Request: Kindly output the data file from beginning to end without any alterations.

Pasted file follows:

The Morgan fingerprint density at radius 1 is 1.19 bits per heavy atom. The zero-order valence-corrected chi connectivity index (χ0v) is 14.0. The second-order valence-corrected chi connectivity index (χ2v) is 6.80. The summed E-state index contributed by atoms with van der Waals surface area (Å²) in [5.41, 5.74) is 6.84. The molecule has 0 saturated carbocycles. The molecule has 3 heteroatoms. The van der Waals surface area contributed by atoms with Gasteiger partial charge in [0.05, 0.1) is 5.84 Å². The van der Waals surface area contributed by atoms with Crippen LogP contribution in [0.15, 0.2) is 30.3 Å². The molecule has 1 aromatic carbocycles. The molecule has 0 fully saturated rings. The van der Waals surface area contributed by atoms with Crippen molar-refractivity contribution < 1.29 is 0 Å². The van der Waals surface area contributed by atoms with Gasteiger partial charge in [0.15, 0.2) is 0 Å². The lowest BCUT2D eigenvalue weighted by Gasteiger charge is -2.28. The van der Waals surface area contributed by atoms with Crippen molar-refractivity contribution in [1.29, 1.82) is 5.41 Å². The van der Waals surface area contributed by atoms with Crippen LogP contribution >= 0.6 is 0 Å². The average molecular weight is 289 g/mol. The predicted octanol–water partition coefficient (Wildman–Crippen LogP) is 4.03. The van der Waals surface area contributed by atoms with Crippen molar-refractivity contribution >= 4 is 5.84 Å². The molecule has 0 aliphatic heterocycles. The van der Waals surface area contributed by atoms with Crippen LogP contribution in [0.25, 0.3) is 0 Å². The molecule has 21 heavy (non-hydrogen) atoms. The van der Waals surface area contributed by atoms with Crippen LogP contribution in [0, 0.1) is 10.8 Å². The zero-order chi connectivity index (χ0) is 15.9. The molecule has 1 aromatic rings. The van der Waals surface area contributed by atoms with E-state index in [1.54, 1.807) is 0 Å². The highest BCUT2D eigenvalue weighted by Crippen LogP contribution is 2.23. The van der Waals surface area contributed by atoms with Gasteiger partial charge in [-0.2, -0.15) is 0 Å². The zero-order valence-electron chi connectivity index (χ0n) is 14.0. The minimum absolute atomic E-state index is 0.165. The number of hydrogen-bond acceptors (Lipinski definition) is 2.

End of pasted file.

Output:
The Morgan fingerprint density at radius 1 is 1.19 bits per heavy atom. The zero-order valence-corrected chi connectivity index (χ0v) is 14.0. The second-order valence-corrected chi connectivity index (χ2v) is 6.80. The summed E-state index contributed by atoms with van der Waals surface area (Å²) in [5.41, 5.74) is 6.84. The molecule has 0 saturated carbocycles. The molecule has 3 heteroatoms. The van der Waals surface area contributed by atoms with Gasteiger partial charge in [0.05, 0.1) is 5.84 Å². The van der Waals surface area contributed by atoms with Crippen LogP contribution in [0.15, 0.2) is 30.3 Å². The molecule has 1 aromatic carbocycles. The molecule has 0 fully saturated rings. The van der Waals surface area contributed by atoms with Crippen molar-refractivity contribution < 1.29 is 0 Å². The van der Waals surface area contributed by atoms with Gasteiger partial charge in [0.15, 0.2) is 0 Å². The lowest BCUT2D eigenvalue weighted by Gasteiger charge is -2.28. The van der Waals surface area contributed by atoms with Crippen molar-refractivity contribution in [1.29, 1.82) is 5.41 Å². The van der Waals surface area contributed by atoms with Crippen LogP contribution >= 0.6 is 0 Å². The average molecular weight is 289 g/mol. The predicted octanol–water partition coefficient (Wildman–Crippen LogP) is 4.03. The van der Waals surface area contributed by atoms with Crippen molar-refractivity contribution >= 4 is 5.84 Å². The molecule has 0 aliphatic heterocycles. The van der Waals surface area contributed by atoms with Crippen LogP contribution in [0.25, 0.3) is 0 Å². The molecule has 21 heavy (non-hydrogen) atoms. The van der Waals surface area contributed by atoms with Crippen LogP contribution in [0, 0.1) is 10.8 Å². The zero-order chi connectivity index (χ0) is 15.9. The molecule has 1 aromatic rings. The van der Waals surface area contributed by atoms with E-state index in [1.54, 1.807) is 0 Å². The highest BCUT2D eigenvalue weighted by Crippen LogP contribution is 2.23. The van der Waals surface area contributed by atoms with Gasteiger partial charge in [-0.2, -0.15) is 0 Å². The zero-order valence-electron chi connectivity index (χ0n) is 14.0. The minimum absolute atomic E-state index is 0.165. The number of hydrogen-bond acceptors (Lipinski definition) is 2.